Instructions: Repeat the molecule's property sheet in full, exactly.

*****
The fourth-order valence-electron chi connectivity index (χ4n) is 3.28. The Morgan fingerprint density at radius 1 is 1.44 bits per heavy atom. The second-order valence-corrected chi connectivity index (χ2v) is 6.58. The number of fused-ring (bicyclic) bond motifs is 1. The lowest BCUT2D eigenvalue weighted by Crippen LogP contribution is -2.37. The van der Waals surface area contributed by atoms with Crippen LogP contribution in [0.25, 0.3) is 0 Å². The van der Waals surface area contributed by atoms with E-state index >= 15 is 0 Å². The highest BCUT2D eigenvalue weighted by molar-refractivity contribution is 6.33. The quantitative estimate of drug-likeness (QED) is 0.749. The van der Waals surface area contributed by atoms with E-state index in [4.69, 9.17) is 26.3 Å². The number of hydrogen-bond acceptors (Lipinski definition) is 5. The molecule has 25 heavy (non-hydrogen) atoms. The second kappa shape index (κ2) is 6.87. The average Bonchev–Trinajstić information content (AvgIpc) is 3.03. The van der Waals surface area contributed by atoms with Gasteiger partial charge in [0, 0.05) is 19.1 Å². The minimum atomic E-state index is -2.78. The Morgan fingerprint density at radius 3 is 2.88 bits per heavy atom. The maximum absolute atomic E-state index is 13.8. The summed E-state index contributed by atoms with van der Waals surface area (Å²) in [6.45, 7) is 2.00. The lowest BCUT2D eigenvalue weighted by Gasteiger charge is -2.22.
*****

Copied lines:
The fourth-order valence-electron chi connectivity index (χ4n) is 3.28. The Morgan fingerprint density at radius 1 is 1.44 bits per heavy atom. The second-order valence-corrected chi connectivity index (χ2v) is 6.58. The number of fused-ring (bicyclic) bond motifs is 1. The lowest BCUT2D eigenvalue weighted by Crippen LogP contribution is -2.37. The van der Waals surface area contributed by atoms with Crippen LogP contribution in [0.25, 0.3) is 0 Å². The van der Waals surface area contributed by atoms with E-state index >= 15 is 0 Å². The highest BCUT2D eigenvalue weighted by molar-refractivity contribution is 6.33. The quantitative estimate of drug-likeness (QED) is 0.749. The van der Waals surface area contributed by atoms with E-state index in [4.69, 9.17) is 26.3 Å². The number of hydrogen-bond acceptors (Lipinski definition) is 5. The molecule has 25 heavy (non-hydrogen) atoms. The second kappa shape index (κ2) is 6.87. The average Bonchev–Trinajstić information content (AvgIpc) is 3.03. The van der Waals surface area contributed by atoms with Gasteiger partial charge in [0, 0.05) is 19.1 Å². The minimum atomic E-state index is -2.78. The Morgan fingerprint density at radius 3 is 2.88 bits per heavy atom. The maximum absolute atomic E-state index is 13.8. The summed E-state index contributed by atoms with van der Waals surface area (Å²) in [6.45, 7) is 2.00. The lowest BCUT2D eigenvalue weighted by Gasteiger charge is -2.22.